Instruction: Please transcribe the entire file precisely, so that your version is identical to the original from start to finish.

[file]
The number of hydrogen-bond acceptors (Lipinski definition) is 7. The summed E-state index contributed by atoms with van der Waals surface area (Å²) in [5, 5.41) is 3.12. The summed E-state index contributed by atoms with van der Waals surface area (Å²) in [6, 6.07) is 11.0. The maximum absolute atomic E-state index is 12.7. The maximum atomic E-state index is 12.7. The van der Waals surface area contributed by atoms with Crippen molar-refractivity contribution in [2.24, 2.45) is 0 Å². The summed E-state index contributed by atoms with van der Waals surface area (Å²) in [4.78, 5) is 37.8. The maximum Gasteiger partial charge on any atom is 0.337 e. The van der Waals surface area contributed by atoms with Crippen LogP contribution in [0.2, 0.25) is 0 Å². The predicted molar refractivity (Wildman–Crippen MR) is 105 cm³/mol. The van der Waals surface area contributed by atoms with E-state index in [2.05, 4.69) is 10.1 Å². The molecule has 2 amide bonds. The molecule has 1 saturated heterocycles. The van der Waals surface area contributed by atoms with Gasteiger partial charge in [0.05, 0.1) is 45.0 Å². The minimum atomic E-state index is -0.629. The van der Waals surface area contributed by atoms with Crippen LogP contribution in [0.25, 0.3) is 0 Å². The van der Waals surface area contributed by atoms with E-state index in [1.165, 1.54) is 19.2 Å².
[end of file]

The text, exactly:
The number of hydrogen-bond acceptors (Lipinski definition) is 7. The summed E-state index contributed by atoms with van der Waals surface area (Å²) in [5, 5.41) is 3.12. The summed E-state index contributed by atoms with van der Waals surface area (Å²) in [6, 6.07) is 11.0. The maximum absolute atomic E-state index is 12.7. The maximum atomic E-state index is 12.7. The van der Waals surface area contributed by atoms with Crippen molar-refractivity contribution in [2.24, 2.45) is 0 Å². The summed E-state index contributed by atoms with van der Waals surface area (Å²) in [4.78, 5) is 37.8. The maximum Gasteiger partial charge on any atom is 0.337 e. The van der Waals surface area contributed by atoms with Crippen LogP contribution in [0.2, 0.25) is 0 Å². The predicted molar refractivity (Wildman–Crippen MR) is 105 cm³/mol. The van der Waals surface area contributed by atoms with E-state index in [2.05, 4.69) is 10.1 Å². The molecule has 2 amide bonds. The molecule has 1 saturated heterocycles. The van der Waals surface area contributed by atoms with Gasteiger partial charge in [0.05, 0.1) is 45.0 Å². The minimum atomic E-state index is -0.629. The van der Waals surface area contributed by atoms with Crippen LogP contribution in [0.25, 0.3) is 0 Å². The van der Waals surface area contributed by atoms with E-state index in [1.165, 1.54) is 19.2 Å².